Are Variable-Rate CDs Worth It? Learn About 4 Pitfalls

While a variable-rate certificate of deposit can offer some advantages, be certain to understand four critical drawbacks.
Financial Expert
Managing Editor
twitter facebook
unhappy women reading bank statement

A variable-rate certificate of deposit (CD) is not new, but it may seem like an especially appealing concept in today’s relatively low-interest-rate environment. Unfortunately, the numbers behind these products don’t always add up to a good deal for savers.

What Is a Variable-Rate CD?

While most CD rates are fixed for the length of the term, variable-rate CDs have interest rates that can change, either according to a prearranged formula based on an index or at the customer’s option when rates rise. A couple of factors make these accounts seem compelling:

CD Rates Remain Low

According to recent FDIC figures, the average rate for a one-month CD is just 0.09 percent, which is lower than the average rate for money market accounts, which is 0.13 percent.

The Time Premium Has Almost Disappeared

If you are willing to commit to a longer-term CD, you are generally compensated for that commitment at a higher rate. However, this premium for longer commitments is still somewhat small. The average rate for a two-year CD is 0.6 percent, according to the FDIC.

A variable-rate CD can be a way of making sure you do not find yourself locked into low rates in the event that rates rise.

Which Banks Have the Best CD Rates?

Hundreds of banks offer CDs, and there’s fierce competition among them to offer the best rates. Use our curated list below to find the best CD for your financial goals.

The Trouble With Variable-Rate CDs

Though the idea of flexibility sounds good right now, the numbers offered on variable-rate CDs don’t necessarily add up in your favor. Here are four reasons why:

You May Pay a Price for Variability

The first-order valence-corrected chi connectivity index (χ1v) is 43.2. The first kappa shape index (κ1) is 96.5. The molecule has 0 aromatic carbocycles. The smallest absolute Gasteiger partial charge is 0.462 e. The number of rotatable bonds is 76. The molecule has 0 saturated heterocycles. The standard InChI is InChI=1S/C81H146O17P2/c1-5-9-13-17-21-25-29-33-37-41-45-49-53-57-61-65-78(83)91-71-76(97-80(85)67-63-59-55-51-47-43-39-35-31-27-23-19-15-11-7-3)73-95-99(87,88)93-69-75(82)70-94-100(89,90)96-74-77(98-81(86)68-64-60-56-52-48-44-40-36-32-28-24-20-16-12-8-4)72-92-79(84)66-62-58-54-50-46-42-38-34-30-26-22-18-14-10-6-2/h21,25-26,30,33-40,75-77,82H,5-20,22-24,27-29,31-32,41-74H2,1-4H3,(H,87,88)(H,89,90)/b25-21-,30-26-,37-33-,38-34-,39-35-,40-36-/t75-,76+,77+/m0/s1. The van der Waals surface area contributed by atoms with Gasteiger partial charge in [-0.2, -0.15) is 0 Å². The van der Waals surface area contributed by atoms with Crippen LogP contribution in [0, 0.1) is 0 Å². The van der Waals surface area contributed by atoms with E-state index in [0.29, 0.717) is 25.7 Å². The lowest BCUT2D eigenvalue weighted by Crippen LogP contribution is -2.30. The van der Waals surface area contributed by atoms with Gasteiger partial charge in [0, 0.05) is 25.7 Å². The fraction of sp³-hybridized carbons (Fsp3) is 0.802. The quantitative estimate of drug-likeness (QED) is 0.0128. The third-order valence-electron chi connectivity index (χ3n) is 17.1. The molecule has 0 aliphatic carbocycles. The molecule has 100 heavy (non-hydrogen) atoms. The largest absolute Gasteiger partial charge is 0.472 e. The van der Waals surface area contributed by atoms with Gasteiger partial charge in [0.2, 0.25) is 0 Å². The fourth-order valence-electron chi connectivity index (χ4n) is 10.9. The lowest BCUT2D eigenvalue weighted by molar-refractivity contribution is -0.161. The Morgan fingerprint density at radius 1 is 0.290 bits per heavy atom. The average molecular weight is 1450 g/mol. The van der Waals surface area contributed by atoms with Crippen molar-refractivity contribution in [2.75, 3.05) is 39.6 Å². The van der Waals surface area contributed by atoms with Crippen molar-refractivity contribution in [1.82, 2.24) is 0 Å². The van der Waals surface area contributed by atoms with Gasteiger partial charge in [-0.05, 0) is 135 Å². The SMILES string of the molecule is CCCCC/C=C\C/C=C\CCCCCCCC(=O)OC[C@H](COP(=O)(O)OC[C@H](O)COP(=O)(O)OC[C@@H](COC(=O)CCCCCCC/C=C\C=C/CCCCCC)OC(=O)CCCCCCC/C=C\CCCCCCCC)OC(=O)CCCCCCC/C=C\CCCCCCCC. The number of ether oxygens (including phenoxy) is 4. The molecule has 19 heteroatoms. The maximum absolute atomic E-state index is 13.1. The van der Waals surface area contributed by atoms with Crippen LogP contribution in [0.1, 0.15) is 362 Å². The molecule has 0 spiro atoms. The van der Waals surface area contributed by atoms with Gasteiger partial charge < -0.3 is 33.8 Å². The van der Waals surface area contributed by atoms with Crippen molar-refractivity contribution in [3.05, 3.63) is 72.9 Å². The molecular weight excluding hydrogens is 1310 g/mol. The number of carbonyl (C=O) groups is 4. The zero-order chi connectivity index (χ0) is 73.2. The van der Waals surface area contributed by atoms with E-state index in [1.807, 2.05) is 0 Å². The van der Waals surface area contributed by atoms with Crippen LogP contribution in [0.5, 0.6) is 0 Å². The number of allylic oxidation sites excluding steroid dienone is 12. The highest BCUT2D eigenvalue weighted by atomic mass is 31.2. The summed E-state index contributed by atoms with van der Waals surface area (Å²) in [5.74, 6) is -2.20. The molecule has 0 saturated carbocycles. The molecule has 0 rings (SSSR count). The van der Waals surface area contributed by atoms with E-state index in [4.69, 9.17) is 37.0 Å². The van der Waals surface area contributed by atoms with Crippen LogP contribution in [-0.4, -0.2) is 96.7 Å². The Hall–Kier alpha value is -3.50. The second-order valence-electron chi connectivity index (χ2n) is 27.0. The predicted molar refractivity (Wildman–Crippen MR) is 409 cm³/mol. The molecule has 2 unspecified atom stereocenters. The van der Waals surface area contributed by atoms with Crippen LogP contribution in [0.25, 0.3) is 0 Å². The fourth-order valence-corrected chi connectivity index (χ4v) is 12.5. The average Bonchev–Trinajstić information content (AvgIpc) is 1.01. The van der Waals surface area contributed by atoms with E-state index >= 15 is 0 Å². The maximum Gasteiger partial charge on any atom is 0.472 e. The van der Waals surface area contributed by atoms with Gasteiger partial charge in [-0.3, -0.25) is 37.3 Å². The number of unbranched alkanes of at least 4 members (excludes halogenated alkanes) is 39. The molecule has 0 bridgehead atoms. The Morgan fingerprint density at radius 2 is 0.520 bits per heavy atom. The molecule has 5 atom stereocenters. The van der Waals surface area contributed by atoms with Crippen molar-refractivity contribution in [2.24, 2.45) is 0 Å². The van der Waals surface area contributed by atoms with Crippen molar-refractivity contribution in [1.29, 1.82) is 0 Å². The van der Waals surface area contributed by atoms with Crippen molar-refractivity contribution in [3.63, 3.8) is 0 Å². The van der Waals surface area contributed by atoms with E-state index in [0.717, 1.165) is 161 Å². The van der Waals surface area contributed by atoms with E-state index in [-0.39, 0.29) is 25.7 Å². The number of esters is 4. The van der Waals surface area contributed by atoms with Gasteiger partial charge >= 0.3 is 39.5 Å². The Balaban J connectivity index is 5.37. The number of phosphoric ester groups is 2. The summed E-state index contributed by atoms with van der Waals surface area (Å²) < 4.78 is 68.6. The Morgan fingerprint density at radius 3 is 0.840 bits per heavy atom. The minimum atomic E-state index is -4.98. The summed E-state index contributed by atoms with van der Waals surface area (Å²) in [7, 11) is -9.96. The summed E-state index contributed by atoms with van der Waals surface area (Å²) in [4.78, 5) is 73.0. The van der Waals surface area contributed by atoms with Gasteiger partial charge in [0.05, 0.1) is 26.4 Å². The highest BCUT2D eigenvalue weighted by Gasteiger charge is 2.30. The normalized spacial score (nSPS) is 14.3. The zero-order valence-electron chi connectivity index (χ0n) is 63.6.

CDs that give you the option of a “bump-up” in rates if yields rise before the CD term expires generally make you pay for that option in the form of a lower initial rate. When you compare these rates with standard CD rates, you may conclude that the option is not worth the price.

Early Withdrawal Penalty May Be Cheaper

It depends on the size of the penalty, but in some cases, the early withdrawal penalty on a CD represents just a few months’ interest. That may turn out to be less than the cut in rates you would get on a bump-up or adjustable CD, and you would only pay the price if rate changes made it worthwhile.

Adjustable Value Decreases with Time

If you do accept a lower initial rate, keep in mind that the longer it takes for rates to rise, the less valuable the bump-up or adjustable option becomes. The more time goes by, the longer you are stuck in a substandard rate, and the less remaining time you have to benefit from a rate bump.

Losing Ground to Inflation

Indexed CDs may tout the fact that your principal is guaranteed, so the worst that can happen is that you earn no interest if the index does not move in your favor. However, earning no interest while inflation creeps forward is effectively the same as losing money.

Most types of financial instruments are not inherently good or bad — it is the specific terms that determine how favorable they are. So if you consider a variable-rate CD, make sure that the numbers allow that idea to work for you over the time horizon you expect to hold the CD.

Richard Barrington, a Senior Financial Analyst at MoneyRates, brings over three decades of financial services expertise to the table. His insightful analyses and commentary have made him a sought-after voice in media, with appearances on Fox Business News, NPR, and quotes in major publications like The Wall Street Journal and The New York Times. His proficiency is further solidified by the prestigious Chartered Financial Analyst (CFA) designation, highlighting Richard’s depth of knowledge and commitment to financial excellence.
Our reviews are unbiased and thorough, focusing on consumer needs. For details, see our Editorial Policy & Methodology.